Carrying A Torch for the B’nei Menashe

(July 8) Shirel Lunkhel, 18, of Kiryat Arba may not have been thinking of the B’nei Menashe community of Israel to which she belongs when she was chosen to be her Border Guard company’s torch bearer last week at a ceremony ending several months of basic training. Yet the evident pride and joy with which she bore the torch in honor of being judged the company’s outstanding cadet, so fully reflected in her face and manner, have made her the pride and joy of the entire B’nei Menashe community as well.

Shirel is not the first B’nei Menashe girl to serve in the IDF. (Although the Border Guard is technically a branch of Israel’s police force, it is a combat unit fully integrated within the army’s structure.)

Shirel Lunkhel.

She was preceded by four others, including her two older sisters Yael and Adi, all Kiryat Arba neighbors who grew up together and influenced each other. All showed grit and independence of mind, since the Rabbinate and its educational institutions, which set the norms for the Orthodoxy that nearly all B’nei Menashe practice, prefer that young women wishing to serve their country enroll in its civilian National Service rather than in its military. It takes character to fly in the face of this.


“I never thought Shirel would join the army,” our Newsletter was told by her mother Rivka Lunkhel when she spoke with us over the phone from her Kiryat Arba home. (Shirel herself, in accordance with army rules, could not be interviewed.) “She was the fifth of our children, all girls, and the baby in the family until her sister Ilanit came along seven years after her. In our culture, youngest children are doted on. Though I wouldn’t say Shirel was spoiled by me, her father, or her older sisters, we did give her a great deal of attention and indulged her a lot. She has a very feminine nature, and after she finished high school I was sure she would opt for National Service. That seemed to suit her better than the army. ”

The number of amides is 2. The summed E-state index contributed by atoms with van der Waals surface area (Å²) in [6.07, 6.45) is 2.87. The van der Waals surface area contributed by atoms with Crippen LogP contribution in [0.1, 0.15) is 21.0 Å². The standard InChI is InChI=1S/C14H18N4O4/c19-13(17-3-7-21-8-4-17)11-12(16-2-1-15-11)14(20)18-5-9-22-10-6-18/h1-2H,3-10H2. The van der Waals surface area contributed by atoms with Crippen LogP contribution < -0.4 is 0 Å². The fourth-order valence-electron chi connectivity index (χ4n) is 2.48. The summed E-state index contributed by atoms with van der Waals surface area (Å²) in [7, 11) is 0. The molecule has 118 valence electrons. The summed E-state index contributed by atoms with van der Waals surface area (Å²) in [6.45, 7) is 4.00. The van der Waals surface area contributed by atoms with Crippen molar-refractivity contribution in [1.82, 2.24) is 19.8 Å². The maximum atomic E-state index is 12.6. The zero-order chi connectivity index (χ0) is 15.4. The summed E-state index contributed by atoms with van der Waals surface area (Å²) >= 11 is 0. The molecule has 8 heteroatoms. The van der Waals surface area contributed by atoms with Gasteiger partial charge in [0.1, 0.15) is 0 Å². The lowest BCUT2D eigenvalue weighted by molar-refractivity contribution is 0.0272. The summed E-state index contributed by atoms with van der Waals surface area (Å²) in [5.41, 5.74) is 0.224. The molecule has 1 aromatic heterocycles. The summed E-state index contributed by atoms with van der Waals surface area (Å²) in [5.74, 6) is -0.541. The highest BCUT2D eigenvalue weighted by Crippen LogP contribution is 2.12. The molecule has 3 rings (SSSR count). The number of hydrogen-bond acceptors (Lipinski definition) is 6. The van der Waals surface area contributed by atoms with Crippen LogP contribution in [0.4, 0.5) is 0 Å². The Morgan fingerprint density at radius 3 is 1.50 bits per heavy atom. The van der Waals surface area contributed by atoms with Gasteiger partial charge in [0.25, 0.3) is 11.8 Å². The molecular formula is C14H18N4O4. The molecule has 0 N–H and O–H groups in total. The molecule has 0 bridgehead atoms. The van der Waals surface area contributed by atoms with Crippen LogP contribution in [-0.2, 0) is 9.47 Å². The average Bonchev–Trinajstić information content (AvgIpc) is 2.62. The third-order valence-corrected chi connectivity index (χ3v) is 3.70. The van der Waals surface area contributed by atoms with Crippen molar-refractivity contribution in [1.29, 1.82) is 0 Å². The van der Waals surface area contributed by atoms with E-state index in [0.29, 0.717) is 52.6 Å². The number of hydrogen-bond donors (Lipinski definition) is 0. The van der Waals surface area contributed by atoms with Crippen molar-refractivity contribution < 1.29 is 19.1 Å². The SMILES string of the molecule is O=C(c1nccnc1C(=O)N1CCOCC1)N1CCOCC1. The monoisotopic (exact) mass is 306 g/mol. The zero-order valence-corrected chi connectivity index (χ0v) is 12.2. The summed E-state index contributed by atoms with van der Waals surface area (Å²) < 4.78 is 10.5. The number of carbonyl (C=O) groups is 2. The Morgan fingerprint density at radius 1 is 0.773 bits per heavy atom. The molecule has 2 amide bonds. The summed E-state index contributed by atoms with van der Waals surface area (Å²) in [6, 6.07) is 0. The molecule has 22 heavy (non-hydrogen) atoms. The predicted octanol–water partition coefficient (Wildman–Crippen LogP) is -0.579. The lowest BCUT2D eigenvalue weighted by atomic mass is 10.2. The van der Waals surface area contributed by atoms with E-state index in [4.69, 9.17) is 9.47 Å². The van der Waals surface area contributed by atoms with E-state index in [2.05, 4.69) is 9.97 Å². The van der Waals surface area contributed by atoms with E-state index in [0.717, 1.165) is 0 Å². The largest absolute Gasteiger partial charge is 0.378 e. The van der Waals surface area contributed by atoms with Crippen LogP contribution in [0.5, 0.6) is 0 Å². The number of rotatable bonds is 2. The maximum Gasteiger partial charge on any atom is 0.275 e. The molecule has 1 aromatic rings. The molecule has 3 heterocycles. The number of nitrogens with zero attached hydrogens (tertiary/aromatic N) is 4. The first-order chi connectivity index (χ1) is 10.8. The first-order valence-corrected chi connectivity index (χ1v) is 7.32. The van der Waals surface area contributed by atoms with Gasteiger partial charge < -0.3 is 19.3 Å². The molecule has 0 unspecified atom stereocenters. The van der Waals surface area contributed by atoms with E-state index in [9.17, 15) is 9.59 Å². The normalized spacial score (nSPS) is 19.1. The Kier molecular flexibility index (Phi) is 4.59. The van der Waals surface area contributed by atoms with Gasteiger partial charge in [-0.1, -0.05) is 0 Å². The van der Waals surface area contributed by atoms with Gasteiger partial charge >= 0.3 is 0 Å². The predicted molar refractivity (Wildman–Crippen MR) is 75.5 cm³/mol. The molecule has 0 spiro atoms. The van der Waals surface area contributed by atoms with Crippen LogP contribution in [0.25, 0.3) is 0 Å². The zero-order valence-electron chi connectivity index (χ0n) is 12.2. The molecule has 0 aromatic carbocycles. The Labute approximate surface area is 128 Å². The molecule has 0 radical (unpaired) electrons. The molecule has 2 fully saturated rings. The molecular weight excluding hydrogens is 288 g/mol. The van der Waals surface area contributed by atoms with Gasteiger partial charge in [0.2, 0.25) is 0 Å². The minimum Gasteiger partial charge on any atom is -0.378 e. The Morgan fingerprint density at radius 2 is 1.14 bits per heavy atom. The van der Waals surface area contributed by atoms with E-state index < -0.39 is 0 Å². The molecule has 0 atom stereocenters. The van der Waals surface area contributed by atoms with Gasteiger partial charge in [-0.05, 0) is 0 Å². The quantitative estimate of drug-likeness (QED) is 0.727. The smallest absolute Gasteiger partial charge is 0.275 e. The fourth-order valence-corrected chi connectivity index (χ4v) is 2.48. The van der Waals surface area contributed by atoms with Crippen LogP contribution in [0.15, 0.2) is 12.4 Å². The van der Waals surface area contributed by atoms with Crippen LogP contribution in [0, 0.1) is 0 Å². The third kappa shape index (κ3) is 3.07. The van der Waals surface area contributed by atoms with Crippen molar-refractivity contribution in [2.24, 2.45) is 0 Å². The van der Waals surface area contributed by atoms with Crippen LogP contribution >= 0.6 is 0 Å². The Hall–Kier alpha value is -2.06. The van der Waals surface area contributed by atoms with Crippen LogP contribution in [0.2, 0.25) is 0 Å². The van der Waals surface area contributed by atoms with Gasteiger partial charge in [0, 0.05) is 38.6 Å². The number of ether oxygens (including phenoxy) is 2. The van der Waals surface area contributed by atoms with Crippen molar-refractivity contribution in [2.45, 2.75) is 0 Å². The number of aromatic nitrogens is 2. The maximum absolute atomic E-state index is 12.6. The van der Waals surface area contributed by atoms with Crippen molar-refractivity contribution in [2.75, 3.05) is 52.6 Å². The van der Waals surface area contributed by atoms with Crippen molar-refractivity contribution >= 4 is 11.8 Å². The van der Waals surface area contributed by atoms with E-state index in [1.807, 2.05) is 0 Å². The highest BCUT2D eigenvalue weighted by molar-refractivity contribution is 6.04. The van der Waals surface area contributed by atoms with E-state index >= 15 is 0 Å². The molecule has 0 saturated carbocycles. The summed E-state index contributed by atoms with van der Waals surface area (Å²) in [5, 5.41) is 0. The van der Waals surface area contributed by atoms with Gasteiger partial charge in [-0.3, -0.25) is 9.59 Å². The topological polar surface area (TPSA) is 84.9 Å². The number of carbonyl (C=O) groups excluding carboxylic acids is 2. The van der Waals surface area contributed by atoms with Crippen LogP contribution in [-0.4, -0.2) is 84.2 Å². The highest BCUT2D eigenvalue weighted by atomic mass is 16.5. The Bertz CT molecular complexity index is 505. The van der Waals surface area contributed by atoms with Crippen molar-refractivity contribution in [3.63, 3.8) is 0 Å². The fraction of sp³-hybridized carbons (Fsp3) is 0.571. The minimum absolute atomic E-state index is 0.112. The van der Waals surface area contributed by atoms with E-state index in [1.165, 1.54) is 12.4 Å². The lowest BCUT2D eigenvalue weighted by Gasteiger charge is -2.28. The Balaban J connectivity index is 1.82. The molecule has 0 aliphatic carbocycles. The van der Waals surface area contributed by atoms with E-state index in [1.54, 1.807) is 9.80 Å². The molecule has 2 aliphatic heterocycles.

Yehoshua and Rivka Lunkhel and their six daughters, Ronia, Tzurit, Yael, Adi, Shirel, and Ilanit.

“Shirel was always on the delicate side,” her father Yehoshua agreed. “Army training is tough even for a young man. Shirel had doubts about it right up to the minute I dropped her off for the first time at her base.

Shirel saying goodbye to her father at army base.

She asked me if I thought she was doing the right thing. I told her that she should make good on what she had started. She had made her decision and now she should see it through. “To tell the truth,” Yehoshua went on, “I never believed Shirel would accomplish what she did. She’s my daughter and I know her well. Had she just managed to get through basic training without dropping out, I would have considered that an achievement. I couldn’t help worrying about her and wondering whether she shouldn’t have sought placement at some army desk job rather than in a combat unit. Her coming out at the top of her company totally surprised me.”


Yet Shirel always has had a lot of determination, says her mother. “I watched her grow up. She’s not at all aggressive, but once she makes up her mind to do something, she does it. Although I was also surprised when she chose the Border Guard, I didn’t say anything. In Israel, children make their own decisions. It isn’t like India, where their parents decide for them. At the end of Shirel’s training, she was at the top of her unit, and I’ve been told that she’s been offered a place in an officer’s training course. Even though she hasn’t made up her mind about it yet, that’s still a big honor. Whatever career she chooses in the future, this is a good beginning.”


Yehosuhua Lunkhel agrees. “It made us proud to see Shirel come through basic training with such flying colors,” he says. “If she goes on to be an officer, we’ll be even prouder.”


As will be the entire B’nei Menashe community.